Can chronological time be stalled?

Karen Schneider
Originally published in People Magazine, April 18th 2002

Geena Davis had a decision to make. A Big Decision. At the age of 46, the statuesque
movie star was very pregnant -- make that very, very pregnant -- and driving with her
husband, physician Reza Jarrahy, 31, near her home in San Diego. She could reach the
nearest hospital in 10 minutes or turn the car onto the 5 freeway and drive two hours to
the L.A. hospital where she'd undergone months of prenatal care. "They decided to take
their chances and head to L.A.," says her dad, retired engineer William Davis, 88. "There
was nothing much happening when they started the ride, but by the end plenty was
happening." By 2 p.m. April 10, the elder Davis, who lives in Wareham, Mass., got the
happy news that his daughter had given birth to a 6-lb., 11-oz. girl.

Naming his only grandchild might have been tough, but bringing little Alizeh Keshvar
Davis Jarrahy into the world was evidently not. "She never had one problem during her
pregnancy, not one bit of morning sickness," says Davis. "And Geena said the birth was
no big deal. She was in labor something like 4 1/2 hours. For a first-time birth, and at her
age, it's amazing. She's amazing."

More than he knows. In the past decade the number of U.S. mothers giving birth after 40
has nearly doubled, to more than 94,000 in 2000. The reasons are varied: late
relationships, second marriages, careers so involving, says L.A. gynecologist and author
Dr. Judith Reichman, that "women are suddenly realizing, at 40, 'Oh my God, I forgot to
have a baby!' " But if celeb moms such as Davis -- and 41-year-old Hannibal star Julianne
Moore -- help highlight the possibilities of midlife motherhood, a much-talked-about new
book by economist Sylvia Ann Hewlett is raising significant questions about getting
pregnant after 40. In
Creating a Life: Professional Women and the Quest for Children,
Hewlett, 56, who herself struggled with late-life pregnancy, reminds readers that biology
waits for no woman. Her ammunition? A Mayo Clinic study that asserts peak fertility
occurs between 20 and 30 and then drops fast: 20 percent after 30, 50 percent after 35,
and 95 percent after 40. In her own survey of 1,168 professional women Hewlett found
that 42 percent of women in corporate America over 40 are childless -- only 14 percent
said it was by choice. So what happened to the other 86 percent? "Nine out of 10 said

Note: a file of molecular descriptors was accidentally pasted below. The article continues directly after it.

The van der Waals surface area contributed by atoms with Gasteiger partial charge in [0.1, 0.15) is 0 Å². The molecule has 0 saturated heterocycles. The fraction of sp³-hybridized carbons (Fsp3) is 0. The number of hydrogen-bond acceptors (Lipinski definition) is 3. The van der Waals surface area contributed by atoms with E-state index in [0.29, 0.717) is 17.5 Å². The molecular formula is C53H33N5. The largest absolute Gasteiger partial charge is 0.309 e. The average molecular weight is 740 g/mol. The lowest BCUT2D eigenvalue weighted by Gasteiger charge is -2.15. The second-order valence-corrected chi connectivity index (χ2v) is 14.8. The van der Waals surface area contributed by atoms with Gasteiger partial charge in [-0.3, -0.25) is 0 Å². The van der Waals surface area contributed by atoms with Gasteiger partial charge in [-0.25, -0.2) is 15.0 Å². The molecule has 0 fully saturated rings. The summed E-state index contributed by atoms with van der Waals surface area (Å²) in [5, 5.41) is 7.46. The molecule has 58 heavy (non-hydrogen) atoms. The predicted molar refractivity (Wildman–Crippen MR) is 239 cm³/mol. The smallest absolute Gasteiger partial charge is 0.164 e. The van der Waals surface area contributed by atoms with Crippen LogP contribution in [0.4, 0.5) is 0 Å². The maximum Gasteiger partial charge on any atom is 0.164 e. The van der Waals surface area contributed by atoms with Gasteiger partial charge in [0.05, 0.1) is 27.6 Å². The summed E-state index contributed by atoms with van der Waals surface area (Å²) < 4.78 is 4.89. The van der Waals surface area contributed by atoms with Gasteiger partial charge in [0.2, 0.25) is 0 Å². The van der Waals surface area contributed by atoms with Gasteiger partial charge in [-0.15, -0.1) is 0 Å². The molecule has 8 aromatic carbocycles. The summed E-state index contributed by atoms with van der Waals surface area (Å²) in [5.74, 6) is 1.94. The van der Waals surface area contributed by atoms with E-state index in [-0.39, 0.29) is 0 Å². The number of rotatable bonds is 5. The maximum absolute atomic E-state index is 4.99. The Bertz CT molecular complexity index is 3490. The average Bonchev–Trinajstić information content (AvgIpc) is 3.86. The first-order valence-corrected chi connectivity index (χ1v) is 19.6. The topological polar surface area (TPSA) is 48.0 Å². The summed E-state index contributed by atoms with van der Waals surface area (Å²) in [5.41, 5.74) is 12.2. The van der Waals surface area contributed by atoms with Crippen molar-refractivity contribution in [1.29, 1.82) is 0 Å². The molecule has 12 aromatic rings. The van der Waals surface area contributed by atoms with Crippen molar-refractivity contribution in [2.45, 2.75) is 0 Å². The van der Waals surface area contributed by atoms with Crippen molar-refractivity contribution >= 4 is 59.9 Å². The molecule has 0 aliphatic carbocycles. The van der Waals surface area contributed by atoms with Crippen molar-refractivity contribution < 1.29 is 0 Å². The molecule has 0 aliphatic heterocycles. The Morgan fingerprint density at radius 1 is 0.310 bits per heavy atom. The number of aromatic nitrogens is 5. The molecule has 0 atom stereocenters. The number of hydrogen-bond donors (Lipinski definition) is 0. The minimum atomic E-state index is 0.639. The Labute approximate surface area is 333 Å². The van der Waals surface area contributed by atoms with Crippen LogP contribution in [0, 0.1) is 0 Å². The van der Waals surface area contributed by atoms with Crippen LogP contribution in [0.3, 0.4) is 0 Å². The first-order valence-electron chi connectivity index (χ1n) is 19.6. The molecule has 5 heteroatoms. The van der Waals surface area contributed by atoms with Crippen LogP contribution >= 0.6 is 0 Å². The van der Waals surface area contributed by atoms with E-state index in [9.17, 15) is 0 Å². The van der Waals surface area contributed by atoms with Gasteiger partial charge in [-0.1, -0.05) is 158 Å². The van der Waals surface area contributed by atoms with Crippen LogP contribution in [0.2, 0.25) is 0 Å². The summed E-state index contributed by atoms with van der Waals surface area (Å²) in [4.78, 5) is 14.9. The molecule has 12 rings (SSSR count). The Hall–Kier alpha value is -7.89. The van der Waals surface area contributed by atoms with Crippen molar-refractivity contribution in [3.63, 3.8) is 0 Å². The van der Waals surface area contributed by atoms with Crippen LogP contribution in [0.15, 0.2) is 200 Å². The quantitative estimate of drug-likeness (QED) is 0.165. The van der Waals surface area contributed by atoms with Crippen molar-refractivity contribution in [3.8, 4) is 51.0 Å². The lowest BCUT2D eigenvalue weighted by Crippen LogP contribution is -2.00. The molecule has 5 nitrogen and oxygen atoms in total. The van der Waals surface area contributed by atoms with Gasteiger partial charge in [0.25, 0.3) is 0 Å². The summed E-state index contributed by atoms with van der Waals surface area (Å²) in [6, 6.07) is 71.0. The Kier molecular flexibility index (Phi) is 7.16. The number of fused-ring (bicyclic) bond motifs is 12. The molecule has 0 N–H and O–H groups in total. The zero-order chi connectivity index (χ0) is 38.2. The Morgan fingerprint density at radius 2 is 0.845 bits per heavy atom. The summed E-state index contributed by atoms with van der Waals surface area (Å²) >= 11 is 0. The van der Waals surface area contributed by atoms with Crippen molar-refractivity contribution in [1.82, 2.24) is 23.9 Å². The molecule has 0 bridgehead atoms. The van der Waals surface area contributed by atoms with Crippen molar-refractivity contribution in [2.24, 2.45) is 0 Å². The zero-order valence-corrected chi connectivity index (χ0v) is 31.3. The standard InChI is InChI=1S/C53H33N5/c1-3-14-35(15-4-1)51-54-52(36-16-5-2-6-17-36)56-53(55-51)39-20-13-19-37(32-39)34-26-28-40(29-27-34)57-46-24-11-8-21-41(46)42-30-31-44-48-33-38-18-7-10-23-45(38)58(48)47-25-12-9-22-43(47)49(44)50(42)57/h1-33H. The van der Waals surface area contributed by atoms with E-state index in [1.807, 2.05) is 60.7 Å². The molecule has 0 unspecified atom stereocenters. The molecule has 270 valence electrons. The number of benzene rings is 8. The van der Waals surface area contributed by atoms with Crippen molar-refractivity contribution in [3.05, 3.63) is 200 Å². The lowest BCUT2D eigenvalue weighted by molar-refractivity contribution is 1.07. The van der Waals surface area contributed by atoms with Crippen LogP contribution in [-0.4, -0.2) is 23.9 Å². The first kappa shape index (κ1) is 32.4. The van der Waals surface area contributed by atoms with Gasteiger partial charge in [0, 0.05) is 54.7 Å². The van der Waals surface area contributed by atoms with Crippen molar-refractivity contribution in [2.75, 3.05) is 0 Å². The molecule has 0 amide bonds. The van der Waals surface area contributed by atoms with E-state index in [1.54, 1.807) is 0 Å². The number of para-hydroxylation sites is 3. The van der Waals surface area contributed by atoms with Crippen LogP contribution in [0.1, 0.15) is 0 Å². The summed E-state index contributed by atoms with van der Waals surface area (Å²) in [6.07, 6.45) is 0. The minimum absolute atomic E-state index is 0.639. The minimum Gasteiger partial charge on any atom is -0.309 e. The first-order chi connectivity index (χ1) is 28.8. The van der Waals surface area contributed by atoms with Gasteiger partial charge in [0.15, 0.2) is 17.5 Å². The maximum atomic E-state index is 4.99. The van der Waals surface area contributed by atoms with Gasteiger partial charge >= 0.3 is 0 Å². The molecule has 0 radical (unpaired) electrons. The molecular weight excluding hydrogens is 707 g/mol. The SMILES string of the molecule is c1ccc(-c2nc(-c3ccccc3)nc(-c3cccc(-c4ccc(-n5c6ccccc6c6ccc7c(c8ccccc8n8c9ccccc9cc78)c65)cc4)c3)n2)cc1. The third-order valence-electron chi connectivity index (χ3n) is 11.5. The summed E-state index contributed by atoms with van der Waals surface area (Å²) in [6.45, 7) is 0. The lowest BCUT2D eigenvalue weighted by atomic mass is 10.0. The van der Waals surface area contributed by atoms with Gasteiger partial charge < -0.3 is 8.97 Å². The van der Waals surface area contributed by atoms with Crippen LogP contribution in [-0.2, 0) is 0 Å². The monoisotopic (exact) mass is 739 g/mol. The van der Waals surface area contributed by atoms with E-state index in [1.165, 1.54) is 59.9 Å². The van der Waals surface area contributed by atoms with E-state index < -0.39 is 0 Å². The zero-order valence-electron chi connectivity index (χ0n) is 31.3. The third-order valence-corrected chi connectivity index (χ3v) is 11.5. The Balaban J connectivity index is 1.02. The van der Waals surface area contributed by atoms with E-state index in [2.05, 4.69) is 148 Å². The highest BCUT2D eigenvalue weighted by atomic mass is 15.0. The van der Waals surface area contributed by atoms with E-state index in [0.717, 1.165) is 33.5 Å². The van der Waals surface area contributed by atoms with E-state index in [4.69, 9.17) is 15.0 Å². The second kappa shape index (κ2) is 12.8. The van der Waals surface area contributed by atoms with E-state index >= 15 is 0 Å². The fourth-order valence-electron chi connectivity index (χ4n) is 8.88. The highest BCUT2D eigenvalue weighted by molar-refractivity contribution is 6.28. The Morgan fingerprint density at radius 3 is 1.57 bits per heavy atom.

they were confident they could get pregnant into their 40s because of assisted
reproductive medicine," she says. "They swallowed the hype."

And as she sees it, celeb stories such as Davis's and Moore's obscure the real odds.
Already the mother of 4-year-old Cal with longtime boyfriend Bart Freundlich, 32, the
Manhattan-based Moore was raving about the joy of post-40 motherhood when she
showed up svelte and radiant at the New York City premiere of her new film World
Traveler exactly one week after the birth of Liv. "You want to do it again and again and
again," Moore says. The problem, says Hewlett, is that so will other women. "Warm,
fuzzy media stories about miracle babies," she says, "mean bigger queues of
42-year-olds with deep pockets lining up to do in vitro fertilization seven times."

Of course, some women are just lucky. Aware of the difficulty of late-life conception, Mary
Morgan, 47, would today counsel young women to heed Hewlett's advice to "be as
strategic about your private life as you are about your professional life. Put it on the front
burner." But she herself did no such thing. She enjoyed a lively single life in San Francisco
in her 20s and a successful financial career in her 30s before marrying home inspector
Martin Morgan, now 48, in 1996 at age 41. Two years later she became pregnant with
Mathew, now 3. Eight months ago daughter Mikayla joined the family. Her secret? Good
genes, says Morgan: "We were very fortunate."

But for every Morgan there are scores of women like 44-year-old Miami dentist Maria
Fernandez. She too assumed she could bear a child in her 40s. She finished dental school
at 28, took until her early 30s to get settled in her practice, and, unable to find Mr. Right,
decided at age 38 to try motherhood alone. She was surprised when artificial
insemination combined with fertility drugs didn't work but kept trying. Five years, four
miscarriages and some $40,000 later, Fernandez changed plans: She adopted daughter
Jade, now 21 months, from China in 2001. "Whatever happened in my life led me to her
and it was worth it," she says. Still, she adds, "I wish somebody had said 'Look, Maria,
the chances are very little. Don't waste your time and money.' "

If someone had, would she have listened? Candy Sparks didn't. Two years ago, at age